Over at Infectuous Greed, a commenter leaves the observation that most of the Web 2.0 services, and specifically mashups, lack stickiness: “I cannot think of one mashup that I have used beyond that initial curiosity phase.”
The blog’s owner, Paul Kedrosky, agrees, but does not think this dooms the Web 2.0 idea (though he is mum as to why).
Quite possibly, this is merely a case of our collective imagination needing to catch up with the possibilities made available by new technology. But it is an interesting contrast to Google Earth, where all the anecdotal evidence (and blogs are nothing if not that) points to a strong and growing addiction among users. Google Earth is generating blockbuster video-game levels of usage. Sure, it’s immersive, but that’s not the main reason, I think. Rather, it’s because Google Earth is an enhanced browser, not an application in a browser — it’s a platform to publish to, not something that is published to a platform.
The analogy holds up well when comparing Google Earth to the traditional browser: Although our interest might flit from site to site using a traditional HTML browser, we still use a browser all the time. Google Earth is slipping into its browser role nicely — National Geographic last week, ants this week… Whatever it is next week, We’ll use Google Earth to show us. That’s stickiness.
4 thoughts on “The Web 2.0 backlash begins?”
The problem is, has been, and always will be: data. If you don’t have some useful data that people really want access to, then all you are doing is a technology demo.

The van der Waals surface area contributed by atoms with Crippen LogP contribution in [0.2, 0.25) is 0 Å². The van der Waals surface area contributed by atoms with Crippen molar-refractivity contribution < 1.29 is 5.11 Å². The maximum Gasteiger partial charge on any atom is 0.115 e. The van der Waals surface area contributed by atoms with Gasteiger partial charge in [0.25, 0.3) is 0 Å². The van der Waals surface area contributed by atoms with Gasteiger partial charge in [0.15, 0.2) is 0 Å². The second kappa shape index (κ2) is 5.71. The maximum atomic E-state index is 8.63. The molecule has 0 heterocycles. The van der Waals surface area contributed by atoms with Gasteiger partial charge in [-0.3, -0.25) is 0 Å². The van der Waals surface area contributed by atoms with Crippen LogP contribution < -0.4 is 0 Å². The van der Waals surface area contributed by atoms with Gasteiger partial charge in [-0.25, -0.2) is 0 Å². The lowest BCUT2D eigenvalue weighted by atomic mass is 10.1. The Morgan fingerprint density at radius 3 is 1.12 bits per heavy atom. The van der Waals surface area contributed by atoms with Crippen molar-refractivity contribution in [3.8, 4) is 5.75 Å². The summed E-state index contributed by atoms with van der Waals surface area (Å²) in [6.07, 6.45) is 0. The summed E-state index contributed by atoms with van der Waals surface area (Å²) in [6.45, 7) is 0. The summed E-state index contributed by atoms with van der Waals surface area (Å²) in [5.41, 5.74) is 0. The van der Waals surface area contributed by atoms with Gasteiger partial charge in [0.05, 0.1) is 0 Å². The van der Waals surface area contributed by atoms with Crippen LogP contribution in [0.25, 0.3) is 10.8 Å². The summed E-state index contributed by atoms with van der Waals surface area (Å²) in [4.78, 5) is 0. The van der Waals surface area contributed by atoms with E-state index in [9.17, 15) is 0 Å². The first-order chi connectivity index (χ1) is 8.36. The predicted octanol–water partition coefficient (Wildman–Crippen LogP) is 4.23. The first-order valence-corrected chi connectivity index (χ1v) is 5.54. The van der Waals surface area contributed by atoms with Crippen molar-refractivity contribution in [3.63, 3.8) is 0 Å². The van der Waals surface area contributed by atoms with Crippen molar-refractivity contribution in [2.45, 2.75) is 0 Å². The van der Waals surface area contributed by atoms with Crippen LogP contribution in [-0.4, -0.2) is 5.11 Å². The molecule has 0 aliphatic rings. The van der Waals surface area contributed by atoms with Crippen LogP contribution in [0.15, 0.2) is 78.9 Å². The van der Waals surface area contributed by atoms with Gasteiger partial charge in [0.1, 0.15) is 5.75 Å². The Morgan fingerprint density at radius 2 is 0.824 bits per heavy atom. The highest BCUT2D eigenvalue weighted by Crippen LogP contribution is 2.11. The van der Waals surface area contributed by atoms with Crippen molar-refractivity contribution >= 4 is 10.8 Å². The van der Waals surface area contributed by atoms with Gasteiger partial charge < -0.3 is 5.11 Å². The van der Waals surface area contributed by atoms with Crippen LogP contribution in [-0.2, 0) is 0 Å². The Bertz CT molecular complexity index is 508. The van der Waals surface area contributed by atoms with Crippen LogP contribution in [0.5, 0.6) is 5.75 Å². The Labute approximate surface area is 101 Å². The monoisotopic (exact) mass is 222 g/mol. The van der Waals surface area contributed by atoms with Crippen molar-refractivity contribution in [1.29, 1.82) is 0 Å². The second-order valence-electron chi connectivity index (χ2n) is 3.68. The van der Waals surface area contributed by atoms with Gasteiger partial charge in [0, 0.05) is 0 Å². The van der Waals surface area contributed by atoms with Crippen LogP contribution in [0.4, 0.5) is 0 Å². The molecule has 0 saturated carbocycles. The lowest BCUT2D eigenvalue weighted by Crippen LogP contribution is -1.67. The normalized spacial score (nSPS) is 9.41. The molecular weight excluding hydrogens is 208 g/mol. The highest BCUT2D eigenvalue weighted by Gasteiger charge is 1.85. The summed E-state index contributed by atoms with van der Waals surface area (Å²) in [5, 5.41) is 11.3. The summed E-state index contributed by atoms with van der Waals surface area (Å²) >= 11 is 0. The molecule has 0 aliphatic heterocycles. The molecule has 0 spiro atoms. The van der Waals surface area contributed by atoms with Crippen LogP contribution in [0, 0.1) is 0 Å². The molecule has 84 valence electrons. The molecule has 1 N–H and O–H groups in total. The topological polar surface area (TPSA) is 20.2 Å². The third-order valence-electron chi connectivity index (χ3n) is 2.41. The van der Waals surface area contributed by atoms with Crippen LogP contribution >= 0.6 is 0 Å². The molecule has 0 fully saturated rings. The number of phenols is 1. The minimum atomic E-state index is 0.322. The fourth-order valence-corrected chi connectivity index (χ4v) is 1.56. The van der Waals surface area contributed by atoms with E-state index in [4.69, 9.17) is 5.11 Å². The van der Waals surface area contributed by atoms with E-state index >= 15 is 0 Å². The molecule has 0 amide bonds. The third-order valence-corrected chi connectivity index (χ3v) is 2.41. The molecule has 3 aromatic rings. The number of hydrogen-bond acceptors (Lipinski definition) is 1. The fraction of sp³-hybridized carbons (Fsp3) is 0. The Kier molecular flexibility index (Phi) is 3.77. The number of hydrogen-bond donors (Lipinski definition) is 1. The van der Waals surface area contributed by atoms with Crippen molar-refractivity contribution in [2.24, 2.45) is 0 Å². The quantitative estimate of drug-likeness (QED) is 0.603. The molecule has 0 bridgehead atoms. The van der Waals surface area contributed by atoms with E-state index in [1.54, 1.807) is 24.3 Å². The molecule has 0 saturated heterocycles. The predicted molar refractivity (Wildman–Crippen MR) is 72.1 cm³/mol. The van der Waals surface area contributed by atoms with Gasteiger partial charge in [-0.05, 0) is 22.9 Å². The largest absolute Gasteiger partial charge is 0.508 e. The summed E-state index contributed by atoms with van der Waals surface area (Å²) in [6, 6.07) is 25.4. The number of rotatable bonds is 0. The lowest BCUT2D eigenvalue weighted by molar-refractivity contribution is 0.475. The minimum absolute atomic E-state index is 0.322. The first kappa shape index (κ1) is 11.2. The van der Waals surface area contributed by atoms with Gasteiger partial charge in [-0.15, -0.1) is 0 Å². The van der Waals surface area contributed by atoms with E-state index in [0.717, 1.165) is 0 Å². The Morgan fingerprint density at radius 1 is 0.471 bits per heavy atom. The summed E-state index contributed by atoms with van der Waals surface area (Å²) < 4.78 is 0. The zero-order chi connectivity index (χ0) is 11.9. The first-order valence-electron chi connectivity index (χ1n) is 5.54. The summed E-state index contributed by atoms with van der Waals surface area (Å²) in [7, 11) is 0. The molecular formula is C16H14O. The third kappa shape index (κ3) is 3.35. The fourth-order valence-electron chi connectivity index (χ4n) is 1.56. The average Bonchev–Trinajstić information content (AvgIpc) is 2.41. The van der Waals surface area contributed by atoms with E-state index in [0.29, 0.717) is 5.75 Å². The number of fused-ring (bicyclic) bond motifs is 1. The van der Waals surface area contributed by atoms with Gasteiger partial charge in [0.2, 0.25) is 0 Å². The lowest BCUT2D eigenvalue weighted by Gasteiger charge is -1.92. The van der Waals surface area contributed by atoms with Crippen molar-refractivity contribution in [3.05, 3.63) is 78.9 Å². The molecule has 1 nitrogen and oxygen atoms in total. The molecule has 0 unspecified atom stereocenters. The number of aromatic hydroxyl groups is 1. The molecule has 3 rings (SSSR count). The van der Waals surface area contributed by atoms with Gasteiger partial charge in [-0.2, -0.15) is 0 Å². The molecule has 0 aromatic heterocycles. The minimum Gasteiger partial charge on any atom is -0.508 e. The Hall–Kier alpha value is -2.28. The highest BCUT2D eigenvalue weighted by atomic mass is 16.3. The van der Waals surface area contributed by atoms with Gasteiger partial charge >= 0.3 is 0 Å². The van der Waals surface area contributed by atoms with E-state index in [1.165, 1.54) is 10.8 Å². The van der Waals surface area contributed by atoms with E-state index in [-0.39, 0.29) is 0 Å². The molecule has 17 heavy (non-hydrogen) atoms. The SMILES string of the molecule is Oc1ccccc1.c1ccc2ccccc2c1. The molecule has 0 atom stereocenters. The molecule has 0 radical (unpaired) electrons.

We just re-built our advanced property search tool using Google Maps (a mashup if that’s what you want to call it.) I think it does a good job of showing what’s possible when you pairup a very functional and intuitive map interface, with meaningful information.
Check it out: http://www.portlandmaps.com/advanced.cfm
Of course, if you’re not from Portland… then this will fall back into the category of “technology demo.” =o)
To say mashups lack stickiness is very generalized. As tech geeks, we hear about them but we are not always the targeted users.
I’m mapping video blogs and it has become quite popular among the vlogger community. Web 2.0 will thrive in niche markets.
Stickiness of Google Earth Questioned
Stefan at Oogle Earth wonders about the ÏstickinessÓ of Google Earth. He points to one blog where a commentator says that after a Ïcuriosity factorÓ look at mash ups, he does not return. At this Ïwow geeÓ early adopter phase, thatÌs understandable. I use
I’ve talked to Chicago residents who use my chicagocrime.org site several times a week. Phillip (above) is right: It’s all about the data.
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